Moving to the Purbeck shoreline of Poole Harbour, Treves continues: ‘On the shores of the estuary are two spots of interest, Arne and Ower. Arne is an oasis in the heath, close to the sea, a small cultivated promontory rendered fertile by the laborious importation of chalk to mix with the sand. In the time of Richard II, the settlement belonged to the monastery of Shaftesbury. There were then twenty-four tenants, all of whom had “plumbi”. The plumbum was a leaden token or ticket which admitted the tenant, upon one or more public days, to a dinner in the Abbey. These dinners must have been a great and rare joy, for Arne is as out of the world as a rock lighthouse. It is now a pleasant little hamlet under the shelter of a hill covered with gorse, oaks, and ash trees.’

The image Joseph Pennell drew from a similar position a century ago

The image Joseph Pennell drew from a similar position a century ago

Sir Frederick enters the beautifully situated Arne church: ‘Here is a very ancient chapel – the grey chapel of Arne. The Early English window still looks across the haven to the open sea, and the original altar stone, still in use, is marked with the five consecration crosses. Hutchins mentions and illustrates a linen cloth embroidered in blue silk with “the attributes of the Trinity” given to the church in 1661 by Wake, the rector of the parish church of Wareham. Fifty years ago this embroidery disappeared, and all trace of it is lost.’ In 2020 the parish church of St Nicholas will be officially marking 800 years. Wake, the rector of the parish church of Wareham, who gave the linen cloth to St Nicholas’s church, was William Wake, grandfather to Archbishop William Wake, who was born in Blandford in 1657.
On the night of 3 June 1942, Arne was subject to a major bombardment from German bombers targeting the Royal Navy Cordite Factory at Holton Heath. They had in fact bombed the decoy site set up on the Arne peninsula and, although this deception was successful in protecting the factory, damage was not limited to the decoy site and many of the buildings, including the church, were bombed. Visiting the area today, no obvious signs remain of what destruction rained down on Arne.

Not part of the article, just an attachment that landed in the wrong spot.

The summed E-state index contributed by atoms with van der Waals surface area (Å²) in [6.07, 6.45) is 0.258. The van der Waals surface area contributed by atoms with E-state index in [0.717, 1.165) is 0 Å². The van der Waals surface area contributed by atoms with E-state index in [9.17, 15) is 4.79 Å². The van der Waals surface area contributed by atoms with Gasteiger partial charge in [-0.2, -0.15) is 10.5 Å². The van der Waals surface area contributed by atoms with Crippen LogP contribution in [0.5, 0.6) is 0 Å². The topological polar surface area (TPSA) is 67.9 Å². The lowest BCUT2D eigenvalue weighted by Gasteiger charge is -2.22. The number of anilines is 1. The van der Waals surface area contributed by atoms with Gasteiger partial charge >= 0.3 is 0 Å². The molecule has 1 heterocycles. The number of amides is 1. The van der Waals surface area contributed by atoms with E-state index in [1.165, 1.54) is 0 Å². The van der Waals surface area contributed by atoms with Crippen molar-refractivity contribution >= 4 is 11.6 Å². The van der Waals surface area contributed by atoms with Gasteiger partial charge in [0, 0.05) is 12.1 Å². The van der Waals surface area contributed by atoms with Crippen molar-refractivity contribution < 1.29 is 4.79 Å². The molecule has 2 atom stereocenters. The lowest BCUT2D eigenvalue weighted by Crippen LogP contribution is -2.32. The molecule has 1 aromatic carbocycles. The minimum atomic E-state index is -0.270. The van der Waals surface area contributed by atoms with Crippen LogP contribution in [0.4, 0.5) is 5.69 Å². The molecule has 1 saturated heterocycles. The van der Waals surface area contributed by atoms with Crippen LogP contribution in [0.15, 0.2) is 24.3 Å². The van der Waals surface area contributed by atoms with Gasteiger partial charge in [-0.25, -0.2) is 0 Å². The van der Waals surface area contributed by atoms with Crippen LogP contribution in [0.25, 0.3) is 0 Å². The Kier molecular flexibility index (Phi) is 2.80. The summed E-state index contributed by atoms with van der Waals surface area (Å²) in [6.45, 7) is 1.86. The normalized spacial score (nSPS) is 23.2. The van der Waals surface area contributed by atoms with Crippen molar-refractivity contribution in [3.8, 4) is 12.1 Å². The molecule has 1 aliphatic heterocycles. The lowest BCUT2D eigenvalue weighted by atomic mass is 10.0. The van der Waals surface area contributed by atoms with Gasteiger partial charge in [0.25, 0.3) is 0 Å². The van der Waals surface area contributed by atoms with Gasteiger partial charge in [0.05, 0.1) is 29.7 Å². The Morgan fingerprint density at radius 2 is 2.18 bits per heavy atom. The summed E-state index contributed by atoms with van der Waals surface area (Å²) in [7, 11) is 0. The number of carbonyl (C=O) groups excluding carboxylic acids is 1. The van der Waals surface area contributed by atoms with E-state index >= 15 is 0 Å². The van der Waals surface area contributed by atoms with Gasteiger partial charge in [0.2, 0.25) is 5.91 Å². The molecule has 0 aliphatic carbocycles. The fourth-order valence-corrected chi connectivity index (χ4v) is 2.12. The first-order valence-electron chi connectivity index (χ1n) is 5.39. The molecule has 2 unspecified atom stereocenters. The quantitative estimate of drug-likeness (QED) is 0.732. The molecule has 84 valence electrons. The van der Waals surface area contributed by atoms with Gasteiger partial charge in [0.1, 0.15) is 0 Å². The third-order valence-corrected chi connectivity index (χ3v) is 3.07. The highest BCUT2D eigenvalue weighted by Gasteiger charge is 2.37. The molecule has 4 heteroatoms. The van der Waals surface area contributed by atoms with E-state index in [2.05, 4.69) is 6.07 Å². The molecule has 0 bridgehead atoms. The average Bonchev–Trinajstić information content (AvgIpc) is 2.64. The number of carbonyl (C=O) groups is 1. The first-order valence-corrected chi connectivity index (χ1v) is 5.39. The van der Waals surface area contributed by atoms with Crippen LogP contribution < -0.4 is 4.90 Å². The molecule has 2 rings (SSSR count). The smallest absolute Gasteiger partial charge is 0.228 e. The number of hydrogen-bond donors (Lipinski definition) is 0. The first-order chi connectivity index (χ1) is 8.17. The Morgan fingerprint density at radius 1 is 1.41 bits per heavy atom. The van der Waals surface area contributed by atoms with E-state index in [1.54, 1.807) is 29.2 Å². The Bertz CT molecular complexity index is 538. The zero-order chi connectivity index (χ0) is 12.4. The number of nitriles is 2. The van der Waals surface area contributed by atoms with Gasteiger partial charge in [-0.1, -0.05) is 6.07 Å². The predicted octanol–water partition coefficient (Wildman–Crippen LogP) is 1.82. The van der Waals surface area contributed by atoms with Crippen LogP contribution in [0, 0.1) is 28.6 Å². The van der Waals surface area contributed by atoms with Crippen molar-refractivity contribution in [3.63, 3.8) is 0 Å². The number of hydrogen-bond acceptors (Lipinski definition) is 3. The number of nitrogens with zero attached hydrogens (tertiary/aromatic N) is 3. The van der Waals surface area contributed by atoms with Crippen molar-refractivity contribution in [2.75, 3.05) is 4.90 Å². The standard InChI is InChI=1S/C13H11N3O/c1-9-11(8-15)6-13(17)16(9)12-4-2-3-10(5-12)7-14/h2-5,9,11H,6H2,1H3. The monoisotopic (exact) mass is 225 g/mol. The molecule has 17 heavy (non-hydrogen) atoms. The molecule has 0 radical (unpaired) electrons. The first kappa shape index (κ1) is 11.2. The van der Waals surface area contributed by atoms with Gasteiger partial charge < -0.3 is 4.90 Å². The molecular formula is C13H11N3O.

Treves now comes to Ower, which was, he wrote: ‘At one time the port for the passage across the harbour. It was a place of consequence, from whence was exported the stone of the Isle of Purbeck, as well as the china clay dug out of the heaths. The New Forest timber used in the building of Corfe Castle was landed here. Since 1710, a period of nearly 200 years, the little port has been silent, yet there are still traces of the quay and of the stout road that led westwards. When the Purbeck stone was shipped at Ower, there was an agreement made between the stone-owners and the proprietors of the quay, dated October 24, 1695, wherein it was agreed that the “acknowledgments” of one pound of pepper and a football should be paid to the stone company the day following Shrove Tuesday. A pound of pepper and a football form a curious commercial instrument, of which the chronicler furnishes no explanation.’
The tradition concerning the pound of pepper and the football is still very much alive and a byway leading to Ower is named Peppercorn Lane. Parts of Ower quay still exist; in fact, researchers have recently found evidence of the structure below the mud of Poole Harbour. Although Treves says that the ‘little port’ has been silent since 1710; the heyday of the place would have been around the time of the building of Arne church, some 800 years ago. One building remains at Ower quay, a house of considerable age, although the area is full of the relics of buildings that would have once been a part of this bustling community. Ower and much of the land around here belong to the previously mentioned Rempstone Estate.

Thanks to Lara Manningham-Buller and the Rempstone Estate for their invaluable help in compiling this article.